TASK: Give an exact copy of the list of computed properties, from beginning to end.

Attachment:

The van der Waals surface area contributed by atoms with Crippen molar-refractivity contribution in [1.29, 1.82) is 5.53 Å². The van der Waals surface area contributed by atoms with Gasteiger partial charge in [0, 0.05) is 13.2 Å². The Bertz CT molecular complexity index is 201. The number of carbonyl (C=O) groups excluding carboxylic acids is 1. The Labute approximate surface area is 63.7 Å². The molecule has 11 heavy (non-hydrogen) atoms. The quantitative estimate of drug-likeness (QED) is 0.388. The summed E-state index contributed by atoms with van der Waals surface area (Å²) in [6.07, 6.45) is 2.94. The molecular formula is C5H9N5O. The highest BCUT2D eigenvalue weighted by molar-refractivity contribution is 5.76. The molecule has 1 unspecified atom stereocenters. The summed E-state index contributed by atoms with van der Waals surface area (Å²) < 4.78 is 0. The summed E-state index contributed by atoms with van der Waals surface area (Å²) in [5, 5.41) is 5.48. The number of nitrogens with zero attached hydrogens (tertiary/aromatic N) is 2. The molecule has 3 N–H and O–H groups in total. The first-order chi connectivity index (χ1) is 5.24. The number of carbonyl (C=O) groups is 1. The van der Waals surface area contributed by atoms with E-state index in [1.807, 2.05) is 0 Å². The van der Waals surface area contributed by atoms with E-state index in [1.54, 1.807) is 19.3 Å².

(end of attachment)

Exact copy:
The van der Waals surface area contributed by atoms with Crippen molar-refractivity contribution in [1.29, 1.82) is 5.53 Å². The van der Waals surface area contributed by atoms with Gasteiger partial charge in [0, 0.05) is 13.2 Å². The Bertz CT molecular complexity index is 201. The number of carbonyl (C=O) groups excluding carboxylic acids is 1. The Labute approximate surface area is 63.7 Å². The molecule has 11 heavy (non-hydrogen) atoms. The quantitative estimate of drug-likeness (QED) is 0.388. The summed E-state index contributed by atoms with van der Waals surface area (Å²) in [6.07, 6.45) is 2.94. The molecular formula is C5H9N5O. The highest BCUT2D eigenvalue weighted by molar-refractivity contribution is 5.76. The molecule has 1 unspecified atom stereocenters. The summed E-state index contributed by atoms with van der Waals surface area (Å²) < 4.78 is 0. The summed E-state index contributed by atoms with van der Waals surface area (Å²) in [5, 5.41) is 5.48. The number of nitrogens with zero attached hydrogens (tertiary/aromatic N) is 2. The molecule has 3 N–H and O–H groups in total. The first-order chi connectivity index (χ1) is 5.24. The number of carbonyl (C=O) groups is 1. The van der Waals surface area contributed by atoms with E-state index in [1.807, 2.05) is 0 Å². The van der Waals surface area contributed by atoms with E-state index in [1.54, 1.807) is 19.3 Å².